Disciple:  All right, we’ve had a long walk.  Let’s call it a day.

******** 

Narrator:  Now on that same day two of them were going to a village called Emmaus, about seven miles from Jerusalem, and talking with each other about all these things that had happened. While they were talking and discussing, Jesus himself came near and went with them, but their eyes were kept from recognizing him.  And he said to them,

Jesus:  “What are you discussing with each other while you walk along?”

Narrator:  They stood still, looking sad. Then one of them, whose name was Cleopas, answered him,

Cleopas:  Are you the only stranger in Jerusalem who does now know the things that have taken place there in these days?

Jesus: What things?

Disciple:  The things about Jesus of Nazareth, who was a prophet mighty in deed and word before God and all the people,  and how our chief priests and leaders handed him over to be condemned to death and crucified him. 

Cleopas:  But we had hoped that he was the one to redeem Israel. Yes, and besides all this, it is now the third day since these things took place. 

Disciple:  Moreover, some women of our group astounded us. They were at the tomb early this morning, and when they did not find his body there, they came back and told us that they had indeed seen a vision of angels who said that he was alive. 

Cleopas:  Some of those who were with us went to the tomb and found it just as the women had said; but they did not see him.

Jesus:  Oh, how foolish you are, and how slow of heart to believe all that the prophets have declared! Was it not necessary that the Messiah should suffer these things and then enter into his glory? 

Narrator:  Then beginning with Moses and all the prophets, he interpreted to them the things about himself in all the scriptures. As they came near the village to which they were going he walked ahead as if he were going on. But they urged him strongly,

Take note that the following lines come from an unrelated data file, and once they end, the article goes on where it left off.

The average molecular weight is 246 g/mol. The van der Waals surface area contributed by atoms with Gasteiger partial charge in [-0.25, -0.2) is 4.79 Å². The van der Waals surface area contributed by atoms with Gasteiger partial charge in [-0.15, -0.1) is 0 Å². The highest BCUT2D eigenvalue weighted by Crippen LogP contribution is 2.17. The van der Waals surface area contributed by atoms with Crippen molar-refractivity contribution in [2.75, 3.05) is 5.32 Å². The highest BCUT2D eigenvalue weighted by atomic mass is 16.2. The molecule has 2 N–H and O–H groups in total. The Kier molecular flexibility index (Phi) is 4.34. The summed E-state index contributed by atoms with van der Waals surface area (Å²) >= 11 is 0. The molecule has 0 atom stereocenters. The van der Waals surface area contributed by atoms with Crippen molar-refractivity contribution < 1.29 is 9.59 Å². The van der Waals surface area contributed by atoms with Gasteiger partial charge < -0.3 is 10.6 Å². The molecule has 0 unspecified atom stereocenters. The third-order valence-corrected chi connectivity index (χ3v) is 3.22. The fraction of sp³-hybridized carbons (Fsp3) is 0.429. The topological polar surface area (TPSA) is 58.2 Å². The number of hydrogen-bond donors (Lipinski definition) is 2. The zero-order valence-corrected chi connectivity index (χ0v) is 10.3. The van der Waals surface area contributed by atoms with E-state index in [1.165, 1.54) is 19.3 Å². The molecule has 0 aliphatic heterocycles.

Cleopas: Stay with us, because it is almost evening and the day is now nearly over. 

Narrator: So he went into stay with them. When he was at the table with them, he took bread, blessed and broke it, and gave it to them.  Then their eyes were opened, and they recognized him;and he vanished from their sight.  They said to each other,

Disciple:  Were not our hearts burning within us while he was talking to us on the road while he was opening the scriptures to us? 

Narrator:  That same hour they got up and returned to Jerusalem; and they found the eleven and their companions gathered together. They were saying The Lord has risen indeed, and he has appeared to Simon!  Then they told what had happened on the road, and how he had been made known to them in the breaking of the bread.

 

 

About Carol Penner

I am a Mennonite pastor currently teaching theology at Conrad Grebel University College in Waterloo, Ontario. I’ve served congregations in Ontario and most recently, Alberta.

I love to write and to lead worship! If you are finding my writing helpful, I would love to hear from you! Feel free to use or adapt the material here, it is all written by me. If printing material, please credit “Copyright Carol Penner www.leadinginworship.com” (and say whether you modified it). If publishing, please contact me for permission. Contact me at carol@leadinginworship.com